Parties air difference in policies

February 14, 1997

THES looks at reaction to the DFEE's fourth Dearing submission, which queried standards and expansion

THE PARTY political truce on higher education policy, instituted a year ago by the appointment of the Dearing committee, appears to have broken down with the release last week of Government evidence to the review arguing for a freeze in student numbers.

Labour seized on the opportunity to emphasise the gap between the Government and its own position, calling for continued expansion and a reformed funding system based on student repayment of maintenance loans.

A spokesman for David Blunkett, shadow education and employment secretary, said: "The Government is not prepared to come clean to the electorate on the need for funding reform and has been unable to come up with a coherent set of proposals".

Labour has said money for expansion would come from funding reform. Priority would be on providing nursery places and smaller classes in primary schools.

Bryan Davies, shadow further and higher education spokesman, said the Government was locked into a low-skills equilibrium. "It fails to recognise the long-term evidence that different economies have successfully absorbed increased numbers of graduates".

There were Labour suggestions that the Government could be planning to reposition itself as the conservative guardian of quality in a limited-access system.

Liberal Democrat spokesman Don Foster said his party might also accept a cap on expansion to protect quality rather than save money. The Liberal Democrats are likely to propose spending an extra Pounds 300 million on higher education out of an estimated Pounds 2 billion generated by an extra penny on the standard rate of income tax. This would be to bolster quality rather than renewed expansion.

But Mr Foster said that once quality had been retrieved, expansion could resume. He rejected arguments that graduate supply was likely to outstrip demand: "There are national benefits to be gained from having graduates in all kinds of occupations. It is essential to allow everyone who can benefit from higher education to participate in it as far as possible."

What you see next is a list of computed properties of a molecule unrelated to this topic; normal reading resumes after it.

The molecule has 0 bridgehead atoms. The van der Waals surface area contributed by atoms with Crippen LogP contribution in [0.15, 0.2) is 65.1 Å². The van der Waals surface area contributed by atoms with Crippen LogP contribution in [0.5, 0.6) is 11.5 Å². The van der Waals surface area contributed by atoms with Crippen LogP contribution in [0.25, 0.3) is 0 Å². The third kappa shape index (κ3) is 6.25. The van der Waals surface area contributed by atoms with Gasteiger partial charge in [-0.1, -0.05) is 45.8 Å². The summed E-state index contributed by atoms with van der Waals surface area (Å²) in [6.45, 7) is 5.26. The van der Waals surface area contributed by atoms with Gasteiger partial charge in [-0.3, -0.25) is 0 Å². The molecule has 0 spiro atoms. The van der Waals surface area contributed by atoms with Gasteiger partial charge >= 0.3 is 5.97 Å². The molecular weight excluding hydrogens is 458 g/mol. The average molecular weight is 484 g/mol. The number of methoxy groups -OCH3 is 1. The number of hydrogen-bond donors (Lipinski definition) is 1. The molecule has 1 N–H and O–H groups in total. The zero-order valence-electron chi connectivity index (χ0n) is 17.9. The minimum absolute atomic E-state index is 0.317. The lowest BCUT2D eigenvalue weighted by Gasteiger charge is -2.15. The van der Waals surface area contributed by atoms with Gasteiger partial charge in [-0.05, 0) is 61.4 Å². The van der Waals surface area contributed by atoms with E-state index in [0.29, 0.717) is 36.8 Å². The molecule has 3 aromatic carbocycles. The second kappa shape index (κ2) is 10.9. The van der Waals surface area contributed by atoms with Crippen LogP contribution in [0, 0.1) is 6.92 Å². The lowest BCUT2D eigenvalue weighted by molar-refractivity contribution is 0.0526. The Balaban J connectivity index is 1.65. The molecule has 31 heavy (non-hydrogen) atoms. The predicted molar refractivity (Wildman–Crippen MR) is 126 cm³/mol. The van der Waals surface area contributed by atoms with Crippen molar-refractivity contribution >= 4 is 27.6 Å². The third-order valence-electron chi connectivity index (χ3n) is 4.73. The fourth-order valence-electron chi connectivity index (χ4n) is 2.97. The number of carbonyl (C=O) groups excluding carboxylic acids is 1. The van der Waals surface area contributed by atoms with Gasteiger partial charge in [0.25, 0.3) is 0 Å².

Further and higher education issues are also hitting MPs' postbags. David Jamieson, Labour MP for Plymouth Devonport and a member of the Commons Select Committee on Education and Employment, said he expected they would be a factor at the election. "The possibility of numbers being frozen is worrying a lot of people," he said. A canvass of part of his constituency found that student poverty and debt was a big worry.

But George Walden, the former higher education minister who will leave the Conservative benches at the next election, still doubts that the political process will generate effective reform.

Mr Walden, who instituted an adjournment debate last week to reaffirm his support for funding reform based on repayment of tuition fees, said: "This is an issue which is discussed far more outside Parliament than in it. There are intelligent people on both sides who recognise the problem, but there is no likelihood that either front bench will tackle the issue, particularly at the moment. They know that anyone who does will upset people and nobody wants to break the code of silence."

Unit costs/Funding per full-time equivalent student (Pounds ) 93/94 94/95

Pre-primary and primary 1,660 1,660

Secondary 2,290 2,0

FEFC 2,720 2,700

HEFCE 4,740 4,620

Source: DFEE

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